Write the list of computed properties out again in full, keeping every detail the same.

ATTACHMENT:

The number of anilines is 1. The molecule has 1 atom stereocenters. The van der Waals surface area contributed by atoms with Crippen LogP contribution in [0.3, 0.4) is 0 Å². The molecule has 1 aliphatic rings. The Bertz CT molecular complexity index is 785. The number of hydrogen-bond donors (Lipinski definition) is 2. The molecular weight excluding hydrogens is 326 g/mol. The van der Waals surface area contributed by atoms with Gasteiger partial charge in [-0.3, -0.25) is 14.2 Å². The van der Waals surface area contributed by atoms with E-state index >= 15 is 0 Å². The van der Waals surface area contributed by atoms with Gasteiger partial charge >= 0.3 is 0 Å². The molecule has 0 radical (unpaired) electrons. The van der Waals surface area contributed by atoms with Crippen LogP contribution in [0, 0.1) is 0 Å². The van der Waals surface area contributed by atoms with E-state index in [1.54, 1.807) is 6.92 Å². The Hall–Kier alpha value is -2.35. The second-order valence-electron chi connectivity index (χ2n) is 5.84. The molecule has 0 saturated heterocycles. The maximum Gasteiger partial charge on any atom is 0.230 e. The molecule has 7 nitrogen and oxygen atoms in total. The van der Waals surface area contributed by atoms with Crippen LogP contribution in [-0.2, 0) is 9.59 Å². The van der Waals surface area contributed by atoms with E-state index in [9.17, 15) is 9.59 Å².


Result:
The number of anilines is 1. The molecule has 1 atom stereocenters. The van der Waals surface area contributed by atoms with Crippen LogP contribution in [0.3, 0.4) is 0 Å². The molecule has 1 aliphatic rings. The Bertz CT molecular complexity index is 785. The number of hydrogen-bond donors (Lipinski definition) is 2. The molecular weight excluding hydrogens is 326 g/mol. The van der Waals surface area contributed by atoms with Gasteiger partial charge in [-0.3, -0.25) is 14.2 Å². The van der Waals surface area contributed by atoms with E-state index >= 15 is 0 Å². The van der Waals surface area contributed by atoms with Gasteiger partial charge >= 0.3 is 0 Å². The molecule has 0 radical (unpaired) electrons. The van der Waals surface area contributed by atoms with Crippen LogP contribution in [0, 0.1) is 0 Å². The van der Waals surface area contributed by atoms with E-state index in [1.54, 1.807) is 6.92 Å². The Hall–Kier alpha value is -2.35. The second-order valence-electron chi connectivity index (χ2n) is 5.84. The molecule has 0 saturated heterocycles. The maximum Gasteiger partial charge on any atom is 0.230 e. The molecule has 7 nitrogen and oxygen atoms in total. The van der Waals surface area contributed by atoms with Crippen LogP contribution in [-0.2, 0) is 9.59 Å². The van der Waals surface area contributed by atoms with E-state index in [9.17, 15) is 9.59 Å².